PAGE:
Notebook, 1993-

Il Libro dell' Arte - Cennino D' Andrea Cennini. The Craftsman's Handbook. The Italian "Il Libro dell' Arte." Translated by Daniel V. Thompson, Jr. New York: Dover Publications, Inc. 1933, by Yale University Press.

Notes 1-50   Notes 51-124   Notes 125-162   Notes 163-283

8. Tambroni / Milanesi

Note: The following chapter numbers and headings are not original to the Libro dell' Arte. The headings have been invented merely to serve as a running guide to the content of the text; the numbers are those attached to the chapters in the editions of Tambroni and the Milanesi, and are included here for convenience in locating references to those editions or to translations based upon them. [See Preface, p. xviii, above.]

Tambroni/Milanesi [Chapter numbers]
CLIV Introduction to a Short Section on Varnishing
It seems to me that I have had enough to say about the system of painting, on wall, in fresco and secco, and on panel. Now we are going to get on to the system of painting and gilding and illuminating on parchment. But first I should like to look into the process of varnishing a panel or ancona, and any other sort of job, except on a wall.

CLV When to Varnish.[180]
Know that the secret of the best and most beautiful kind of varnishing is this: that the longer you delay after the painting of the panel, the better it is. I say emphatically: if you wait for several years, and at the very least for one, your work will come out the fresher. The reason is that the painting will automatically achieve the character which gold displays, which does not want companionship with other metals, and colors certainly display, for when they are in the [p. 98] company of their own temperas they do not want any other admixture of any other temperas. Varnish is a powerful liquid, and it is revealing, and it wants to be obeyed in everything, and it cancels any other tempera. And immediately, as you spread it out on your work, every color immediately loses some of its resistance, and is obliged to yield to the varnish, and never again has the power to go on refreshing itself with its own tempera. And so it is a good plan to wait as long as you can before varnishing; for if you varnish after the colors and their temperas have run their course, they then become very fresh and beautiful, and remain in pristine state forever.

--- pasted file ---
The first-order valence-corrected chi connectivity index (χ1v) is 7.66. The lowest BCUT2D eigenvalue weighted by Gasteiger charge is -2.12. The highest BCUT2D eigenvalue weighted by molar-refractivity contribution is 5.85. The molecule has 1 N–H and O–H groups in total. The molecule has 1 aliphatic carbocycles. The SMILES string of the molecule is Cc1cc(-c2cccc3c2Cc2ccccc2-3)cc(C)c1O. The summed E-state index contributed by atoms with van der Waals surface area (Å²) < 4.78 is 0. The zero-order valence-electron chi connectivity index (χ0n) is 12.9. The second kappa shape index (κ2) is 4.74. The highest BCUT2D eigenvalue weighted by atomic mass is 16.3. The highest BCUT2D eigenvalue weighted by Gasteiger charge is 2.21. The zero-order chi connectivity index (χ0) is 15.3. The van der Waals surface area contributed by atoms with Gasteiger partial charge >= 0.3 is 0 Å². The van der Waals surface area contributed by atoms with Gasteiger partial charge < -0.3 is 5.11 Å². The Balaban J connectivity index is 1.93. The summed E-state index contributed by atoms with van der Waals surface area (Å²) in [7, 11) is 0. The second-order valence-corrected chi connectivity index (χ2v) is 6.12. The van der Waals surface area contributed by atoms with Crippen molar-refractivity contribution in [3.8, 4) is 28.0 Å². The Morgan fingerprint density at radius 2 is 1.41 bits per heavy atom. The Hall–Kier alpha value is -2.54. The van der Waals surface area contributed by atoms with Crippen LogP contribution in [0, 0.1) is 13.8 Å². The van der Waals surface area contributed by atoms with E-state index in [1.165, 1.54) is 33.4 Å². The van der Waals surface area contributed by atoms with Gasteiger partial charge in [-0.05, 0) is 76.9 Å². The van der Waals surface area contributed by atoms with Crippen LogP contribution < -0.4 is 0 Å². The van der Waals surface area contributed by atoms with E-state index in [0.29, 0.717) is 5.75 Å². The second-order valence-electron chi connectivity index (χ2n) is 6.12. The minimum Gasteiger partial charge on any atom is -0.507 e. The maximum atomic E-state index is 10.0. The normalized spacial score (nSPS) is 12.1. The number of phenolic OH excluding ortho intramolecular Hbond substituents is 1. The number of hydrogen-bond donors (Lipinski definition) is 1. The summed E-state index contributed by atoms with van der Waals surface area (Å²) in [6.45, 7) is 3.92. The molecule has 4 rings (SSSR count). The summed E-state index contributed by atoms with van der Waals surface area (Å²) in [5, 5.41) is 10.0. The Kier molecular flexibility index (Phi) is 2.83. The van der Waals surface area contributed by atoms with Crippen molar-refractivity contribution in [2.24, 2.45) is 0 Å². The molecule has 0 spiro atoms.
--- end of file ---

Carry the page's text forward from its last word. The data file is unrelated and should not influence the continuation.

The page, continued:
CLV How to Apply the Varnish.[181]
So then, take your varnish, as liquid and light and clear as you can get it. Place your ancona in the sun, and sweep it off; wipe it as clean as you can of dust and dirt of any kind. And see to it that the weather be not windy, because dust is light, and if ever the wind should blow it on to your work you could not get it clean again even by skillful treatment. You would be well off in certain fields of grass, or at sea, so that dust could not cause you any trouble. When you have warmed the panel in the sun, and the varnish too, lay the panel out level, and spread this varnish thinly and thoroughly all over it with your hand. But take care not to run over on to the gold, for it does not want to be associated with varnish or with other liquids. Again, if you do not want to work with our hand, take a little piece of nice soft sponge dipped in this varnish; and by rolling it over the ancona with your hand, varnish methodically; and take away and add as proves necessary. If you want to have the varnish dry without sun, cook it thoroughly in the first place; for the panel will be very well off not to be strained by the sun too severely.

CLVI How to Make a Painting Look as if it were Varnished.[182]
In order to give one of your works the appearance of being varnished within a short time,[183] without actually being so, take some [p. 99]white of egg, beaten as thoroughly as possible with the whist, so that it comes out a good solid foam; let it distill for a night. Take the part that has distilled, in a little new dish, and lay it all over your works with a minever brush; and they will look as if they were varnished, and likewise they are stronger. This sort of "varnishing" is well adapted to carved figures, either of wood or of stone; and varnish their faces, hands, and their flesh colors in this way. And this will have to be enough comment upon varnishing; and we will talk about painting and illuminating on parchment. [p. 100]



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